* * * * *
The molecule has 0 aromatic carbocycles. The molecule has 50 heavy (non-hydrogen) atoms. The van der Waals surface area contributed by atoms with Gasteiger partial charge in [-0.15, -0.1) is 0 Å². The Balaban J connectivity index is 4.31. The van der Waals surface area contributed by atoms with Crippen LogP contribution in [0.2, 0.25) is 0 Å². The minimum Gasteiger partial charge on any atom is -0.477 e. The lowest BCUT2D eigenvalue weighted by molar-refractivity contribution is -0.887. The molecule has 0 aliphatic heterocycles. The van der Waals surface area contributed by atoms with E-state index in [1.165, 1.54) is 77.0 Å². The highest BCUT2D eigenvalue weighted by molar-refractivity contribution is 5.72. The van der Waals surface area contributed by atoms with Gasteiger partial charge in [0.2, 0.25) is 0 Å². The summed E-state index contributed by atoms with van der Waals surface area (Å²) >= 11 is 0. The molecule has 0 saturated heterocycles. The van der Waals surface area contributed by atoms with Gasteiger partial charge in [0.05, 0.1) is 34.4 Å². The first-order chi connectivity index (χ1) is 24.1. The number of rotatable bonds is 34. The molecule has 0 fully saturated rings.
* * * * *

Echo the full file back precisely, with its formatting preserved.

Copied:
The molecule has 0 aromatic carbocycles. The molecule has 50 heavy (non-hydrogen) atoms. The van der Waals surface area contributed by atoms with Gasteiger partial charge in [-0.15, -0.1) is 0 Å². The Balaban J connectivity index is 4.31. The van der Waals surface area contributed by atoms with Crippen LogP contribution in [0.2, 0.25) is 0 Å². The minimum Gasteiger partial charge on any atom is -0.477 e. The lowest BCUT2D eigenvalue weighted by molar-refractivity contribution is -0.887. The molecule has 0 aliphatic heterocycles. The van der Waals surface area contributed by atoms with E-state index in [1.165, 1.54) is 77.0 Å². The highest BCUT2D eigenvalue weighted by molar-refractivity contribution is 5.72. The van der Waals surface area contributed by atoms with Gasteiger partial charge in [0.2, 0.25) is 0 Å². The summed E-state index contributed by atoms with van der Waals surface area (Å²) >= 11 is 0. The molecule has 0 saturated heterocycles. The van der Waals surface area contributed by atoms with Gasteiger partial charge in [0.05, 0.1) is 34.4 Å². The first-order chi connectivity index (χ1) is 24.1. The number of rotatable bonds is 34. The molecule has 0 fully saturated rings.